The Tarsier Diaries: Adventures in the Philippines (6)

In Which Stacey And Rhys Finally Find Paradise

 

Tuesday 20th July 2010

We have abandoned Dumaguette for the tiny off-the-tourist-map island of Siquijor. We have just arrived on at Coco Grove Beach Resort. There is a parrot in reception. There is a private marine sanctuary. There are hammocks (regular and, distressingly, banana). All ambitions to go on energetic cultural missions have dissolved like the ice in our complimentary drinks. We could stay here for a while.


After a somewhat turbulent couple of days where we could not decide what to do with our remaining vacation time, we have finally found the tropical paradise that we had both been craving. Siquijor is a 45 minute ferry ride from Dumaguette. We are both ecstatic to be staying somewhere fancy. Not only have I spent a pleasant day mostly eating and lying down (French onion soup followed by baked macaroni and cheese, if you were wondering) I also had the best massage of my life in the hotel’s own mini-spa. It was…painful actually. It felt like she was trying to rip my shoulders out of their sockets and snap my spine, but actually it was an oddly satisfying kind of pain, like getting a bikini wax, or watching reality TV.

Wednesday 21st July 2010

The day began with a delicious cheesy omelette but was followed by a disastrous attempt (on my part) at snorkelling the house reef. Without the reassuring orange life jacket strapped to me, my instinctive cave-man like fear of the ocean took over. My nervoursness of sea-urchins, horned star fish and other beach nasties left me paralysed in my flippers. I wimped out, whimpering and headed for the pool where I tried to calm my nerves with a rum heavy mango colada.

Later that day, I tried again. Rhys had come back from his solo snorkelling trip absolutely enchanted by all that he had seen, with tales of huge schools of parrot fish, baby nemos and caverns you could swim through. I had to give it another shot. This time was much better. I was so damn determined to reach the reef. After a few false starts and deep breaths, I started to enjoy myself. The coral and the fish were beautiful, and Rhys had slowed down to keep an eye on me and make sure I was okay. I actually started to enjoy being unencumbered by a life jacket and felt more mermaid-like than I ever had. (Except maybe that time when I was 6 and dressed up like a mermaid). All would have been fine in the end I think, were it not for the sudden appearance of a red rash on my arm and a burning, stinging sensations. Leaping to the wrong conclusion in a single bound, I immediately thought some killer sea creature had stung me and I was moments from death, so shrilly demanded that we head back to shore. The dive shop owners, looking somewhat bemused at my panicked expression – possibly because they’d witnessed my meltdown earlier in the day – calmy explained that I’d been stung by jellyfish. They then nonchalantly doused my limbs in vinegar and sent me on my way, smelling like a chippy.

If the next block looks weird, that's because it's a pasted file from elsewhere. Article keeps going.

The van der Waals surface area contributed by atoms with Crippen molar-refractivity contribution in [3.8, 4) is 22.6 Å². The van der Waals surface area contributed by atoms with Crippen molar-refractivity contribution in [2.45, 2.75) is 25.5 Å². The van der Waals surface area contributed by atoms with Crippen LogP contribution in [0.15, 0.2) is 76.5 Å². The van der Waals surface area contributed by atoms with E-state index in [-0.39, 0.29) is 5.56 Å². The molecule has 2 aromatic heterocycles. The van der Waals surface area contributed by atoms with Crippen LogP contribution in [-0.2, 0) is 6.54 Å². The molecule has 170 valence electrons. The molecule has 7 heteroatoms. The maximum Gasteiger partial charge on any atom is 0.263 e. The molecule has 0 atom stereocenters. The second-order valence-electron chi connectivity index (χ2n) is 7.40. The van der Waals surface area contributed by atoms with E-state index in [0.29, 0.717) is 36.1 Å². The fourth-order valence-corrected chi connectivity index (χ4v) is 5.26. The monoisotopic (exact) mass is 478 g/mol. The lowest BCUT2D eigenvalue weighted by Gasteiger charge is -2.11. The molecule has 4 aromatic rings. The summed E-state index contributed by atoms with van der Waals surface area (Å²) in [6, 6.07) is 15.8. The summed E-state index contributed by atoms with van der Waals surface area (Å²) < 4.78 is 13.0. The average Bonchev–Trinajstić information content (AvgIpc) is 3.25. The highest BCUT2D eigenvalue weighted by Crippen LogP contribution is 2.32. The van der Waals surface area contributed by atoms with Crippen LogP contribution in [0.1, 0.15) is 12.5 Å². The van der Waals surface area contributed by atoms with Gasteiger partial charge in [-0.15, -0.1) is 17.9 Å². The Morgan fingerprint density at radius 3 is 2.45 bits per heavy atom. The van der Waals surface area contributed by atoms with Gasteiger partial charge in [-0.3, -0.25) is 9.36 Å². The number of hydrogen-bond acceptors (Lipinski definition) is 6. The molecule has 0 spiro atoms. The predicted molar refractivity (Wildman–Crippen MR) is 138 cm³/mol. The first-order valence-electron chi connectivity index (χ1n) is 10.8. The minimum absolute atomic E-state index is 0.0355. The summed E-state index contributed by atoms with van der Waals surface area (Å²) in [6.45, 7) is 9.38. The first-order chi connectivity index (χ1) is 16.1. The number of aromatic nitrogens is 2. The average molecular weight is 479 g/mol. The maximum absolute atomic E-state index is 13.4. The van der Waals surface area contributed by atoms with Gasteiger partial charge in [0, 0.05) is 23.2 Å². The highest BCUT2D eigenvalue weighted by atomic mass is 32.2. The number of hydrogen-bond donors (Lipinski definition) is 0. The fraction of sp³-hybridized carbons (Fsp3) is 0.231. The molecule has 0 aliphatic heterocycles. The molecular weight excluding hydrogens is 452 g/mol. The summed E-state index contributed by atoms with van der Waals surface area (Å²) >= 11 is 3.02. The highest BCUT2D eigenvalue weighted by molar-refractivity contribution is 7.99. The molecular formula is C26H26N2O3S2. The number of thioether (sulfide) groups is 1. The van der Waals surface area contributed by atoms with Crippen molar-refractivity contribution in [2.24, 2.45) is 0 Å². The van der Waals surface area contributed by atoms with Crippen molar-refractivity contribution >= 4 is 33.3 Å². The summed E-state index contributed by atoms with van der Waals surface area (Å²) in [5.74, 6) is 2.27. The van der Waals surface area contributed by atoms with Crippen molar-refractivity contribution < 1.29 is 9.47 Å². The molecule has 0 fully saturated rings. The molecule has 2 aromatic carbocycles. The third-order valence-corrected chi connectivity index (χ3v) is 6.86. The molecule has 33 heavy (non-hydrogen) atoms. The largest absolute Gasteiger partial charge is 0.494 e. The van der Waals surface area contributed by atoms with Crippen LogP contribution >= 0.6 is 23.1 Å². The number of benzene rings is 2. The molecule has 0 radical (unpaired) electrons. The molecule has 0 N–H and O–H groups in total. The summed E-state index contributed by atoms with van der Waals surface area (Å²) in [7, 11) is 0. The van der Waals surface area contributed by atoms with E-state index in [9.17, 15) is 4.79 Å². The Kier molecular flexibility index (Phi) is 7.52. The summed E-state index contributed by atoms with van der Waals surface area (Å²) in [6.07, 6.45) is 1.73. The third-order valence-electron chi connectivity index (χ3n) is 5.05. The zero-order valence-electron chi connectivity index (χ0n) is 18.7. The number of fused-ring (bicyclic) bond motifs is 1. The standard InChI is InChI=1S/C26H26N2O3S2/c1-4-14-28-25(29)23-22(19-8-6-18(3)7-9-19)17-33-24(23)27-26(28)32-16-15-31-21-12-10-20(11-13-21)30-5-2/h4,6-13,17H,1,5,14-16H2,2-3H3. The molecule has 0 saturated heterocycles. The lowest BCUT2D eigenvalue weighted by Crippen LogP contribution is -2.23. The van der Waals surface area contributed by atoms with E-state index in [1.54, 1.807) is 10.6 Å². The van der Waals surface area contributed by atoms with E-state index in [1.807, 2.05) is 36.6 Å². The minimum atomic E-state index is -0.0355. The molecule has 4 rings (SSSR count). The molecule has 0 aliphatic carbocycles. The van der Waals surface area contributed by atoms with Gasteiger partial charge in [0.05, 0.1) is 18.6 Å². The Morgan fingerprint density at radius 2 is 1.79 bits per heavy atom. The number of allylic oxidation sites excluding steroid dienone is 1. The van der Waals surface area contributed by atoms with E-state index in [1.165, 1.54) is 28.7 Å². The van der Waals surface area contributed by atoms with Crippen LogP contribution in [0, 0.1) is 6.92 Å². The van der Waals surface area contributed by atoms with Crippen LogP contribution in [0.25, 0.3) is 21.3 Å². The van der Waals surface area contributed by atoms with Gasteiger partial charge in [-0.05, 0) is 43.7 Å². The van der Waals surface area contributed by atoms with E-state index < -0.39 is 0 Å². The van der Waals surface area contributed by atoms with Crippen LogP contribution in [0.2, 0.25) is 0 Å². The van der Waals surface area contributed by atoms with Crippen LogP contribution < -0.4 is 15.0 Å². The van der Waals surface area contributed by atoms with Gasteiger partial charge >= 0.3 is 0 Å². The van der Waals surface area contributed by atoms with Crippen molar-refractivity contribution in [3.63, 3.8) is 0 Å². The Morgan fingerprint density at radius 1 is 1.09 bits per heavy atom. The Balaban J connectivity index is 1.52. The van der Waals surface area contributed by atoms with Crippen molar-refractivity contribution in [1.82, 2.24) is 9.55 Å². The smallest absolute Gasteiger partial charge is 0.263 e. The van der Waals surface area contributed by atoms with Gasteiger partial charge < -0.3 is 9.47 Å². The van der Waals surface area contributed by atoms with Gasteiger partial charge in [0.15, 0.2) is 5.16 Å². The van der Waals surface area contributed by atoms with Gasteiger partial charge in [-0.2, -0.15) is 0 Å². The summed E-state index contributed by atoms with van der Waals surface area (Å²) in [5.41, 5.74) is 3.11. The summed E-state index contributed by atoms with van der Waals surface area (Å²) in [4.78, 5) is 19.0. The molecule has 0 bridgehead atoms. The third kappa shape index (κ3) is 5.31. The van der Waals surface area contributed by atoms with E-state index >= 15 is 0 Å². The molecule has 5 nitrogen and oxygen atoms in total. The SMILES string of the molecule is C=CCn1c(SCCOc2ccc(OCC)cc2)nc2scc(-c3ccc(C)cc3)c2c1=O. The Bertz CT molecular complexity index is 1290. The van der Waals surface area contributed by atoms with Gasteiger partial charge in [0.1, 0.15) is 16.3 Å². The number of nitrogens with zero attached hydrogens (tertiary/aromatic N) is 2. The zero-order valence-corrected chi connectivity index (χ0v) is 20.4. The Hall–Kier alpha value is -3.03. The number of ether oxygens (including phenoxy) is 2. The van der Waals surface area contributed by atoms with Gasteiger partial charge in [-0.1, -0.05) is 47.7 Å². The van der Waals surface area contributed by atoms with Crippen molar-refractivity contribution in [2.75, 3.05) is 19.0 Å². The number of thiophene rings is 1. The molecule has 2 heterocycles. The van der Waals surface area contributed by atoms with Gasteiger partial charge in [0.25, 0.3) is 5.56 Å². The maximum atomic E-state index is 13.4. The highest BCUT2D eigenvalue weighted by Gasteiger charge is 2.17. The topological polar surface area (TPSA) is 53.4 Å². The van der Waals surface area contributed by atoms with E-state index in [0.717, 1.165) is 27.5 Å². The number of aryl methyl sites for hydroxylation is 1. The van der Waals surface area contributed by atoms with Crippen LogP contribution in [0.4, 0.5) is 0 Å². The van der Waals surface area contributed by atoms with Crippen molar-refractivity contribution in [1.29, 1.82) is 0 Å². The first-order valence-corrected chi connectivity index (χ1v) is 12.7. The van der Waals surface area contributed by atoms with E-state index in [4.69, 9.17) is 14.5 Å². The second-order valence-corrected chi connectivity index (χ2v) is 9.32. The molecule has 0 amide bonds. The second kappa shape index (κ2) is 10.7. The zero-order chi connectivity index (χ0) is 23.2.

Friday 23rd July, 2010

We awoke on Thursday to find that the sea was (mercifully) too rough for snorkelling, or in fact, anything. We decided to spend the morning relaxing by the swimming pool with all the families.

That afternoon, we rented a motorbike and took a short tour of the rest of the island. We were slightly nervous, because Rhys had left his driver’s licence back in Korea which, apparently, can result in a hefty fine if the police catch you. But we were suffering a little bit from cabin fever due to staying at the hotel all day, so decided to risk it.

Bombing around on a semi-automatic which spluttered and bucked like a rodeo pony trying to dislodge me, we realised just what a treasure we had stumbled upon. Unlike Bohol or Panglao or even Koh Samui, Siquijor, at least what we saw of it, is completely un-touristy outside of the whole town. All we saw were people going busily about their everyday lives, although not to busy too wave and smile a quick hello. The people of Siquijor are unfailingly friendly.

Friday was a bittersweet day. Despite feeling a little relieved at the thought of getting home and back into our routines, it was sad to say goodbye to Coco Grove. It really is a wonderful hotel. We paid our bill and discovered that all our accommodation, meals, massages, snorkel and motorbike rentals and even SHOPPING came to only about 110 pounds each! For 3 days! I love the Philippines.

 

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